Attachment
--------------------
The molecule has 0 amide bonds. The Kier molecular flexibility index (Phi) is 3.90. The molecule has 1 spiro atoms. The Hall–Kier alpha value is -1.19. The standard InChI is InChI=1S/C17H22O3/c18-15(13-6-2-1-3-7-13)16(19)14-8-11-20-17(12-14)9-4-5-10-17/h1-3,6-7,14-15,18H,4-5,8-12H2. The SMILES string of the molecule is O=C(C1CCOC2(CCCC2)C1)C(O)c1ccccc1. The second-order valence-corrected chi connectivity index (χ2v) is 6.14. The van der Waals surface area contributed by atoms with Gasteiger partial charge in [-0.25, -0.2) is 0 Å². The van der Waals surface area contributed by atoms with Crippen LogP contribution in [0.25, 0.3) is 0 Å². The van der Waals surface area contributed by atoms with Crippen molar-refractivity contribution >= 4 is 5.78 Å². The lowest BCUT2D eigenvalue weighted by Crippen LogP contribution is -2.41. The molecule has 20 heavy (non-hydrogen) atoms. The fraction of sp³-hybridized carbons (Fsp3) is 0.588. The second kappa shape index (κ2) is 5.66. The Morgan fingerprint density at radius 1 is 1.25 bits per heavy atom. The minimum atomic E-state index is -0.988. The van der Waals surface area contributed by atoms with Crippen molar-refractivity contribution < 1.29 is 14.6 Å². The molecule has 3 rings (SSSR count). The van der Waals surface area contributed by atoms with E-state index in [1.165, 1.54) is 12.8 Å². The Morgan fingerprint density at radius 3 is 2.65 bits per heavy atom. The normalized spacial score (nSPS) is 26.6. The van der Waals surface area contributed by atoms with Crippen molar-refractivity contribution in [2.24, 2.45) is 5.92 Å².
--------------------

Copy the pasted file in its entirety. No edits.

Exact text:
The molecule has 0 amide bonds. The Kier molecular flexibility index (Phi) is 3.90. The molecule has 1 spiro atoms. The Hall–Kier alpha value is -1.19. The standard InChI is InChI=1S/C17H22O3/c18-15(13-6-2-1-3-7-13)16(19)14-8-11-20-17(12-14)9-4-5-10-17/h1-3,6-7,14-15,18H,4-5,8-12H2. The SMILES string of the molecule is O=C(C1CCOC2(CCCC2)C1)C(O)c1ccccc1. The second-order valence-corrected chi connectivity index (χ2v) is 6.14. The van der Waals surface area contributed by atoms with Gasteiger partial charge in [-0.25, -0.2) is 0 Å². The van der Waals surface area contributed by atoms with Crippen LogP contribution in [0.25, 0.3) is 0 Å². The van der Waals surface area contributed by atoms with Crippen molar-refractivity contribution >= 4 is 5.78 Å². The lowest BCUT2D eigenvalue weighted by Crippen LogP contribution is -2.41. The molecule has 20 heavy (non-hydrogen) atoms. The fraction of sp³-hybridized carbons (Fsp3) is 0.588. The second kappa shape index (κ2) is 5.66. The Morgan fingerprint density at radius 1 is 1.25 bits per heavy atom. The minimum atomic E-state index is -0.988. The van der Waals surface area contributed by atoms with Crippen molar-refractivity contribution < 1.29 is 14.6 Å². The molecule has 3 rings (SSSR count). The van der Waals surface area contributed by atoms with E-state index in [1.165, 1.54) is 12.8 Å². The Morgan fingerprint density at radius 3 is 2.65 bits per heavy atom. The normalized spacial score (nSPS) is 26.6. The van der Waals surface area contributed by atoms with Crippen molar-refractivity contribution in [2.24, 2.45) is 5.92 Å².